That's a really good question and not that I can think of it because everything is valid. I want to hear what other people have come through. And there are guests who I can identify with because I have been through things like cancer, stroke, drug addiction, recovery. But there are things like sexual assault, I have to say, is so prevalent in society and it's so angering and frustrating and sad. It seems like may not be, but it seems like almost every other person that pictures himself for the shower that I talked to as a guest has sexual assault in their history. It's not like we've talked about this topic and I'm moving on. I want to keep hearing because it's so prevalent. It's so important to get these and to still in this day and age to make it a part of the conversation because people are still scared to report or scared to share it with their friend or their parents or they're worried about retaliation or things like that. So I think that to me is such an important story to get out there.Danny:
And on that topic, I know back in August 1 of your earlier shows, you spoke with Nathan Talutki about him being groomed from a young age. I think he was in grade was in grade seven. I believe he was in when the grooming first started by his teacher and then he was sexually assaulted by his teacher. I'm wondering, with such a traumatic and personal story like that, how do you make Nathan or our guests feel comfortable enough to get to open up and trust you with their story?Kev:
I think it's part of who I am. And maybe it also comes from being an actor is that I can easily put myself in someone else's shoes and try and figure out either by the way they look or sound or it's a feeling I get if I'm pushing too hard. I'm a super duper sensitive person and I automatically project that onto everyone. So I'm very cautious about where I step with my guests. And I do ask them. Sometimes I leave it in and maybe sometimes it's edited out. I will say to them, I said, I'm going to ask you a question, and if you don't want to answer it or if I'm way off base and this is a teachable moment, please tell me. And we'll move on. And a lot of them are very thankful that I've had the awareness to even approach a subject or a question that way. And I think just who I am organically, they do open up and they can see that I'm a very compassionate person. I have cried during interviews because I am truly touched. I'm not trying to act or show them how deep I can feel, like I truly have gotten choked up from some of these stories or I've truly gotten angry. And I have said, I don't know if I can say it here, but I've sworn and I said F that person and F that person and F that person. So they can see that I'm following along and I'm listening and I'm really feeling I definitely get that from you.Danny:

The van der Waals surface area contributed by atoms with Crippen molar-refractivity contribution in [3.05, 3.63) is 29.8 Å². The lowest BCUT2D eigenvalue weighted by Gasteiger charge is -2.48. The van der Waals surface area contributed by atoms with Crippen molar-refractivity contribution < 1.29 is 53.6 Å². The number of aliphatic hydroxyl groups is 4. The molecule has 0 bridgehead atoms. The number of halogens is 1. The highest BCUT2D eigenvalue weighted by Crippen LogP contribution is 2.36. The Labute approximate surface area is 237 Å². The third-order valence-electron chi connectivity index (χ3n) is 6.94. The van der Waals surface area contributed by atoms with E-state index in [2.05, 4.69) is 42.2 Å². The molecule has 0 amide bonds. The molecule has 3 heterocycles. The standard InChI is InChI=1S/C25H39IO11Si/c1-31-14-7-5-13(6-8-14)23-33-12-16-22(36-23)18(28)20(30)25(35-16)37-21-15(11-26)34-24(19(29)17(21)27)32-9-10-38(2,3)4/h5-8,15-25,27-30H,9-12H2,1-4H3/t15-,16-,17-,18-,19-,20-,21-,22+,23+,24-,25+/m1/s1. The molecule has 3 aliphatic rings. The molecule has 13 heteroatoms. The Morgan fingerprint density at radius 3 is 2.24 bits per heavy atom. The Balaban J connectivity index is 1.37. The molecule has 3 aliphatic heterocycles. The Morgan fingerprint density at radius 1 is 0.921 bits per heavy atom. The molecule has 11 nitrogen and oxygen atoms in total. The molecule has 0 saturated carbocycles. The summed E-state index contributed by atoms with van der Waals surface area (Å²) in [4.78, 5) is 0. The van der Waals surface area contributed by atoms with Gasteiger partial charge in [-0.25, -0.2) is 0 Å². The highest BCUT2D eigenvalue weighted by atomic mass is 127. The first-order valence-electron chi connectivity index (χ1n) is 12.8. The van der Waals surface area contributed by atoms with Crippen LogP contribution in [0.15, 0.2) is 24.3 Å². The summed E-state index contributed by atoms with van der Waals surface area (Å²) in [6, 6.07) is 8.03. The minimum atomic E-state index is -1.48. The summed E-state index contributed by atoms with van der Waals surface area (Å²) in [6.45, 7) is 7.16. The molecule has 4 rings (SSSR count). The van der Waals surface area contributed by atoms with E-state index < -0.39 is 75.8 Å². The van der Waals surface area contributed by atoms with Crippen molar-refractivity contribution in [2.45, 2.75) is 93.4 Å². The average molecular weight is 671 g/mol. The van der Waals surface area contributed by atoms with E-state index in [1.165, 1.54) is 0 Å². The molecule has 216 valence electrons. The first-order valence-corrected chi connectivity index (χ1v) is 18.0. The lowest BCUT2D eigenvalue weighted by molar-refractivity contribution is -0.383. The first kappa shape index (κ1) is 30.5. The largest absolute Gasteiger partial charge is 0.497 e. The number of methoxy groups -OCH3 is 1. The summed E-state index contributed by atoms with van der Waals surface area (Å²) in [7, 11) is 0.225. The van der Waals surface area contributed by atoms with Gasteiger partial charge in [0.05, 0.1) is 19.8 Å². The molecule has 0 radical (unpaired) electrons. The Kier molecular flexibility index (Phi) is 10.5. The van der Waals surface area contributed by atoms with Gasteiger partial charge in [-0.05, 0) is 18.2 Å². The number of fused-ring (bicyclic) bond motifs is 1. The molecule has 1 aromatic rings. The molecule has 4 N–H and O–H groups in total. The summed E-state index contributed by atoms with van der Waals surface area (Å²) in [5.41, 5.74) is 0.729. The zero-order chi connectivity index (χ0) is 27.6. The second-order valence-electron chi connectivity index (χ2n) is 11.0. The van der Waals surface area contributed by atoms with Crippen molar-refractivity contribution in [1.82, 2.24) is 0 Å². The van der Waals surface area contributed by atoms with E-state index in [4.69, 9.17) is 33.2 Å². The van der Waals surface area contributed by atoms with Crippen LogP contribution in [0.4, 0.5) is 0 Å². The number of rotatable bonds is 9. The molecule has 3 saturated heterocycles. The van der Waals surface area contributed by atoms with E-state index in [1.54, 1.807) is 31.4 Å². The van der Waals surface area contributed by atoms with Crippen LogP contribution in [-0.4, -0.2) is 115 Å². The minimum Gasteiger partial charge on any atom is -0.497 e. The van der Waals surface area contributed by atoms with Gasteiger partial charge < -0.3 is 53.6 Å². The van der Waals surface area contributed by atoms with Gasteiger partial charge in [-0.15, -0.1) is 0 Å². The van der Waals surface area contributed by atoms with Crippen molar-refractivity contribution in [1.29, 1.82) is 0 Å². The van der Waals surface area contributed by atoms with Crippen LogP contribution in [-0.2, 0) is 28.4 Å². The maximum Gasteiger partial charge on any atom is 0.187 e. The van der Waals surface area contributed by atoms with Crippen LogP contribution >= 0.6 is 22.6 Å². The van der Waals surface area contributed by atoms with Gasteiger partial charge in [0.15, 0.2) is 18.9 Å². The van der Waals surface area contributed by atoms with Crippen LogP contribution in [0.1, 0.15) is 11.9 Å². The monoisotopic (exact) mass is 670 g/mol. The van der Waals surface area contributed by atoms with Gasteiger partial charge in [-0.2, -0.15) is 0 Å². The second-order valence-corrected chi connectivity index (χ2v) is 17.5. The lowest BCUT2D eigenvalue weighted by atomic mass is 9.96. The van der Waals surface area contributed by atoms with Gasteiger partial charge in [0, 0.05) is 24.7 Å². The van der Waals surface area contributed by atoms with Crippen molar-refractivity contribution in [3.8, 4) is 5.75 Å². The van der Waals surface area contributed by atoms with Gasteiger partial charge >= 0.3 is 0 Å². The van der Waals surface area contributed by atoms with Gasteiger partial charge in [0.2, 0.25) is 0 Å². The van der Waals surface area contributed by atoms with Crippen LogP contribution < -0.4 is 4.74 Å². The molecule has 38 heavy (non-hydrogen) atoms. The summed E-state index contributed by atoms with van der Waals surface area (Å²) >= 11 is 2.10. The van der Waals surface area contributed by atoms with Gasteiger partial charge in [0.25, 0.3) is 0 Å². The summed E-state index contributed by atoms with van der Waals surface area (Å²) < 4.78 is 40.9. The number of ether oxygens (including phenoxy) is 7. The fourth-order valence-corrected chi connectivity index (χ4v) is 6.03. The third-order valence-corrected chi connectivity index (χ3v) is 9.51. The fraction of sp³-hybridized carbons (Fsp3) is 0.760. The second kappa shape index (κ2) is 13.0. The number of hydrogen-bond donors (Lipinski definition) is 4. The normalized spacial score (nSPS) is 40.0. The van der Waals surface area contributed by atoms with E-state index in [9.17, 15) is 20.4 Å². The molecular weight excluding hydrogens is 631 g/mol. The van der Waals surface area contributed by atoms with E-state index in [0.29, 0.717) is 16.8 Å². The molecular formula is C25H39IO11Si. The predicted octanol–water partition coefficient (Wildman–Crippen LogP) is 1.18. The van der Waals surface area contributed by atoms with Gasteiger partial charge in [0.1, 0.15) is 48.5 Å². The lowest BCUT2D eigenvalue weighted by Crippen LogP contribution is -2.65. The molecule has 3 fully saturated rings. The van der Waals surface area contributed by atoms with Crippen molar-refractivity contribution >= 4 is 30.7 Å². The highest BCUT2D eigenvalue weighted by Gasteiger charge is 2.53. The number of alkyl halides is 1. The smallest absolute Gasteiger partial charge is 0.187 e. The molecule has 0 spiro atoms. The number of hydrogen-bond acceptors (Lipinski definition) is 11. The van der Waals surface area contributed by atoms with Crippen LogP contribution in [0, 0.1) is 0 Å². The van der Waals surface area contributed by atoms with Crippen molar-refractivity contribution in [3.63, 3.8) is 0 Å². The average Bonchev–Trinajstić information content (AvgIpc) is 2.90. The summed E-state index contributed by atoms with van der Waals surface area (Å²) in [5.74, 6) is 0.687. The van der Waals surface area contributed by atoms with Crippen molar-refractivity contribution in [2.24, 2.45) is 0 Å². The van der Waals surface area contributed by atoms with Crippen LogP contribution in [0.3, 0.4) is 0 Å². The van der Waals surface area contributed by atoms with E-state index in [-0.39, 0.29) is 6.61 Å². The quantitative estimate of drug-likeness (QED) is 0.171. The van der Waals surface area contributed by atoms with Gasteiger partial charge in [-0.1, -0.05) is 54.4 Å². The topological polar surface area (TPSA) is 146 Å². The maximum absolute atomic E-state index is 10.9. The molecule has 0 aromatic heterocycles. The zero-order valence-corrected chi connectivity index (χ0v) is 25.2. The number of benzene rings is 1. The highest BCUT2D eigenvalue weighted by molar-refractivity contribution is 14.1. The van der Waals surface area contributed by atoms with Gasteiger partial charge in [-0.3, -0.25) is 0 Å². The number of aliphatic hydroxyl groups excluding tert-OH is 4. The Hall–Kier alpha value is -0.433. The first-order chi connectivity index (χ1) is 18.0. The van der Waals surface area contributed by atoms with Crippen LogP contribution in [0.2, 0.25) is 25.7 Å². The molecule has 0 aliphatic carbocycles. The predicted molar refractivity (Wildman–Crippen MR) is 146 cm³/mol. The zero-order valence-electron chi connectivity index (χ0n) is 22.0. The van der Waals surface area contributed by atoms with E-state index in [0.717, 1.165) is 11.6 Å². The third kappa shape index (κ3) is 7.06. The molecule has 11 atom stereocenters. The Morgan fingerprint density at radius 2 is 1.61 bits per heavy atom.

I know when I was looking at your story and I love your about page on your website about you and the questions, you're having an interview yourself and somebody answers, they got me. And I thought, I like this guy. Even before I chat with you today, I like this guy. So I can definitely see how that would come across with you. You do have a very common influence. I think that's the right term there. So I can definitely see how that would happen. What I do like about Nathan Store as well, he's incredibly inspiring. He's going to be a massive activist and very successful, and he stands up for a lot of wrongs. And it's been nice to see that story arc. You mentioned you're an actor. I guess if you were a character and movie that story, I could see Nathan where he was and where he is today.Kev:
Yeah, he's a good guy. I do know him personally and socially. And when I started the podcast, I reached out to first people I knew because that was easier to see who had a story. I wanted to be a guest because I already had a rapport with them. And Nathan stepped up to the plate with a story I didn't even know. And he said, I'm willing to be a guest. And I said, what would you like to share about? And he said, this is what I have to share about. And I said, Are you sure? Are you comfortable? And even during the pre interview and then when we went into the interview, I do always check where the guest is at, because sometimes people will promise something because they're in one place emotionally. But by the time you get to the interview, they're somewhere else. I do allow them at that out. I say, look, we could start this interview at any time. If you say So this goes in the garbage bin and I move on to another guest because it's also about their safety. But Nathan is such a talented and such a nice guy.Danny: